Crossdressing Satisfies Need to Fully Express Self By: MARY KLEIN Staff Writer PROVINCETOWN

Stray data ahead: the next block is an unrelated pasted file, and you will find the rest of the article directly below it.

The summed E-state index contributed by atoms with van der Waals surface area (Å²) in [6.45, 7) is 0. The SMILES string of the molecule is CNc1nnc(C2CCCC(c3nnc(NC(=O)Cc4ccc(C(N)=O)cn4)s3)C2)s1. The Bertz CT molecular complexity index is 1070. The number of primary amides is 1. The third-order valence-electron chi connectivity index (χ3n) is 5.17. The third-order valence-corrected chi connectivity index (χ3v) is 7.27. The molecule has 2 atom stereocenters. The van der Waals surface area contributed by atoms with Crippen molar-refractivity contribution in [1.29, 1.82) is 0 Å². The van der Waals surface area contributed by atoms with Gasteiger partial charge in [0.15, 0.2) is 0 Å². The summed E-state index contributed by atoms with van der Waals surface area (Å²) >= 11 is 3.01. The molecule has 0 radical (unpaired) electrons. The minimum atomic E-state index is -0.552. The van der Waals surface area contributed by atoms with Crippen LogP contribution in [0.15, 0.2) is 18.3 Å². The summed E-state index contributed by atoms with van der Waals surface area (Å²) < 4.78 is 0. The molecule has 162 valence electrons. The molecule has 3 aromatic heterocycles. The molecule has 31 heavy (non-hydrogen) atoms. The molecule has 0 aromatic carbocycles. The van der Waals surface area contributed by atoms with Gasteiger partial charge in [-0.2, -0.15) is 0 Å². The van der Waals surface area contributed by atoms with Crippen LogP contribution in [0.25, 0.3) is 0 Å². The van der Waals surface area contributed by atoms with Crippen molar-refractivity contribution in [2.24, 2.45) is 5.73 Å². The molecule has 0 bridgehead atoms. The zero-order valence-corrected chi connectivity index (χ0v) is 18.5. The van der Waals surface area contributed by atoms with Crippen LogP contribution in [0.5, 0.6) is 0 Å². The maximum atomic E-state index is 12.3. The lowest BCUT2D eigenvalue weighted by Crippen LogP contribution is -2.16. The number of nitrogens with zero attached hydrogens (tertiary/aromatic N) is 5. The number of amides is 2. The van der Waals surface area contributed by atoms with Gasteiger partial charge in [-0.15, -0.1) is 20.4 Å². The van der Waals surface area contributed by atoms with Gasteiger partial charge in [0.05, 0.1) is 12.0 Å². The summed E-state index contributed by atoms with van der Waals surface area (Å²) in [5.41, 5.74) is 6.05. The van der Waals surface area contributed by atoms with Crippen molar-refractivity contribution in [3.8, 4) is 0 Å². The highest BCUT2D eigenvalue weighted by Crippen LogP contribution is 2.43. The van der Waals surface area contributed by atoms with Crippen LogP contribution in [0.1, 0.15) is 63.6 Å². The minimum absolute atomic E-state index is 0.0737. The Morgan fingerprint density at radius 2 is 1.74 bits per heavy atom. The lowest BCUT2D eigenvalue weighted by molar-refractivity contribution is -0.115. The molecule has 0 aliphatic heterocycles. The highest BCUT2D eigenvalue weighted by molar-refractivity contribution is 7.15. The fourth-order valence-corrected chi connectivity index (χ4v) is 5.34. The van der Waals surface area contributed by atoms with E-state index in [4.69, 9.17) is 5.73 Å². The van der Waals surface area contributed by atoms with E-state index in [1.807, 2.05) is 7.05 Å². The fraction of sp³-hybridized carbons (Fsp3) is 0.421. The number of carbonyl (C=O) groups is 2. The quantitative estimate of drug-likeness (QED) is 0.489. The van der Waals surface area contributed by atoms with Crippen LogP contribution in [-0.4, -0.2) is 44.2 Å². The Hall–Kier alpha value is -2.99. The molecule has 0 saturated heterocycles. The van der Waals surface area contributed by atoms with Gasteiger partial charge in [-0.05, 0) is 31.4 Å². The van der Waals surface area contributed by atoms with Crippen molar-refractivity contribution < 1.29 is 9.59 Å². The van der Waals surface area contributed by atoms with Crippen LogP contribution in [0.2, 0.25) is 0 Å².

Leslie, an attractive 33-year-old attorney from Philadelphia, is participating in the Fourth Annual Fantasia Fair, a nine day event for transvestites, bigenderists and transsexuals. Leslie, formerly known as Ralph, is also a transsexual who has been under hormone therapy for two years and plans to have an $8,000 sex-change operation this week. Leslie is only one of the 150 participants in this year's fair, which began in Provincetown Oct. 13. The fair was founded by Ariadne Kane, a crossdresser and executive director of the Outreach Foundation Inc. in Boston. The foundation is a nonprofit educational organization that offers confidential, professional counseling services for and information about crossdressers. Crossdressers can be found in every walk of life, and at every economic and social level. They are neighbors, friends, and often husbands and fathers. They share in common an overwhelming need to crossdress. "Crossdresser" is actually an umbrella label that covers those people who, through clothes, attempt to cross the line between masculinity and femininity. First experiences usually occur at preschool age, as a boy plays with mother's or sister's clothes. Cures sought in adulthood are seldom effective. Misconceptions about "crossdressers" are legion, Kane says. And although most people would assume they do not know any crossdressers, there is a good chance they do. Although there are women crossdressers, all participants in the fair in Provincetown have been men. During the past four years, fair participants have included accountants, bankers, physicians, psychologists, educational consultants, motel owners, a former Navy submarine commander, a former minister, an executive of a multi- million dollar corporation, a professional football player, a hockey player, grocery story owners, construction workers, lawyers, automobile salesmen and a commercial airline pilot. Crossdressers differentiate between "gender" and ''sex". Sex is the biological classification - male or female but gender, they believe, is defined by culture. It includes the different behaviors, mannerisms and social roles taught to boys and to girls and reinforced by society. ARIADNE KANE A transvestite is a crossdresser who considers himself fully male and masculine. He does not want to be a woman, but derives pleasure from wearing feminine clothes. Usually he is heterosexual. Transsexuals, like Leslie, want to be a female. Women's clothes are only one facet of a transsexual's experience. They say they feel like women and strive to learn feminine traits, including gestures, attitudes, and postures. "I feel a sense of relief and rightness about presenting myself as a woman," Leslie says. "I don't feel frustrated as a male, but it's an effort to act like a man. I would prefer to drop the pretense and be myself. My male identity is a false front." Psychologically, Leslie has been preparing for a sex-change operation for the past four years. "By the time you have the actual operation, it's just the icing on the cake." Ideally, a transsexual will live a year as a woman before undergoing the surgery. Leslie was recently divorced. She regards her marriage as "a last desperate attempt to live out my original gender role. People think marriage will be a magic cure." "My wife knows and accepts everything," Leslie continues. "She is a remarkable person with a career of her own. I love her as a person, but obviously our sexual relationship cannot be typical. I'm trying to establish some kind of normal life for myself, and I wouldn't deny her the same." In her future as a woman, Leslie does not foresee an ordinary marriage, primarily because she intends to pursue her career as an attorney under the name of Leslie Philips. She does hope for some kind of close relationship with a man. A third category of crossdresser is the "bigenderist," persons who say they have established separate selves, one masculine and one feminine. Often, a bigenderist has two separate names, and sometimes two distinct personalities. Bigenderists consider themselves men with two genders, not women trapped in a male body. Elanda, a bigenderist, relaxes in the lounge of the Crown and Anchor Motor Inn the convention site. She wears a well-tailored black skirt, a scarf, muted tone shirt and fashionable high black leather boots. In the "straight" world, Elanda, 53, is an engineer. In her native Germany she fought as a pilot and paratrooper during World War II. "We're not sissies. In the male world, we are fully male," Elanda says in her soft German accent. "We're not homosexuals. Some are, but I love women." Elanda says she is comfortable in her male role, but also needs her female role. Like the majority of crossdressers, Elanda has sought psychiatric help and has gone through tremendous guilt periods, which culminated in destroying all of her feminine clothes. But like most other crossdressers, she discovered that (the) psychological urge to dress in women's clothes is overpowering.